Melinda Tankard Reist came out at the weekend to discuss the torrent of e.hate she has received online since instigating legal action against blogger Jennifer Wilson: “I receive, through Twitter, email and my blog, threats of violence and sexual abuse. Explicit descriptions of what a man (anonymous, though identifying as male) would like to do to me. And a couple of death threats. I am asked to send in pictures for ”arse” or ”boob” appreciation societies.”
Whether you support Melinda Tankard Reist or find her deeply problematic, surely we can all agree that threats and abuse are never justified? I felt compelled to reply to one Tweet calling her a “c*nt” : “Regardless of anyone’s views, misogynist name calling is NEVER OK.”
Not only is it not OK, but it is actually a distraction from the really valuable and valid conversations that we should be having.
Perhaps it’s timely to reflect on the particularly vicious way we treat any female commentator who dares to speak out…and what we may be really missing out on when we do resort to personal attacks.
Early last year I did a post sharing media I have been doing aimed at encouraging schools to be more proactive in dealing with sexual harassment. I received a comment from one of my blog readers that at first shocked me . . . and then got me thinking about another issue that affects all women and girls: the tendency in our culture to demean women based on their sexuality or for their looks rather than to engage with what they have to say. The comment was short, and cutting:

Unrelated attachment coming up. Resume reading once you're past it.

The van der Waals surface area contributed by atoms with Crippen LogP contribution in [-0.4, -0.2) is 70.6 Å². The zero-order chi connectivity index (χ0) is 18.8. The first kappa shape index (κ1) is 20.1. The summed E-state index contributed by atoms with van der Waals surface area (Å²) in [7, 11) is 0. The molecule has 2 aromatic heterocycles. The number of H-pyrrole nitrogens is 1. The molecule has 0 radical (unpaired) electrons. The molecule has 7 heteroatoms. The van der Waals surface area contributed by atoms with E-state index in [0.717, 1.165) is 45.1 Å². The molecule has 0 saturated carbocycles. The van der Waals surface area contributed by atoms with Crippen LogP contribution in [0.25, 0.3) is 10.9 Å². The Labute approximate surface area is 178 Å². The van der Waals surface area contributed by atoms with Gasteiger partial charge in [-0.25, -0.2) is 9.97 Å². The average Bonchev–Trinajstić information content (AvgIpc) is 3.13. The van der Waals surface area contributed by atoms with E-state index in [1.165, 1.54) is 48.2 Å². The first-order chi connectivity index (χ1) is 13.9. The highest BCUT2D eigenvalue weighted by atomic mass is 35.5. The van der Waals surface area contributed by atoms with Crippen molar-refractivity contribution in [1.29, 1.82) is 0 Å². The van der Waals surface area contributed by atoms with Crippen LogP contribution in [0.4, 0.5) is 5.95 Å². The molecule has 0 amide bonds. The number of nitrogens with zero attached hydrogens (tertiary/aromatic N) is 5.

“We’ve seen your talks at schools. If you’re so keen to set a good example then don’t turn up to school looking like mutton dressed as lamb.” — Kim
I wondered exactly what it was about me that came across that way to her. When I do my self-esteem and skills-building workshops with girls, I wear an Enlighten Education uniform of sorts. We are often up and jumping around with the girls, so skirts and high heels are definitely out. It’s jeans or tights in winter, or mid-length shorts in summer, and then a black T-shirt embroidered with our butterfly logo.
Then I realised that the comment had drawn my attention away from the real issue: too often, when women raise their voices, they are criticised not for what they say but how they look.
Even now, in 2012, is that the currency of a woman or a girl — her looks? Is a female’s Achilles heel still her appearance? If you strike her there, do you take away her only power?
It isn’t the first time I’ve spoken out about sexual harassment or a women’s issue and been criticised not for my arguments but for the way I look. I have been helpfully informed that I seemed to have put on weight. I was sent an e-mail telling me that I couldn’t be a feminist because I have blonde hair. During the 2009 scandal involving Matthew Johns and teammates having sex with a 19-year-old girl, I wrote an article in defence of the young woman, who was being blamed and insulted in the media and on the internet. A reader commented that I was just jealous because I wasn’t desirable enough to get a football player of my own. In 2011 when I questioned the merits of allowing a young girl aged 7 to kick-box, members of that sporting community posted a picture of me which was made public on Facebook and declared I was a “slut”, “lesbian” and “fat cow”.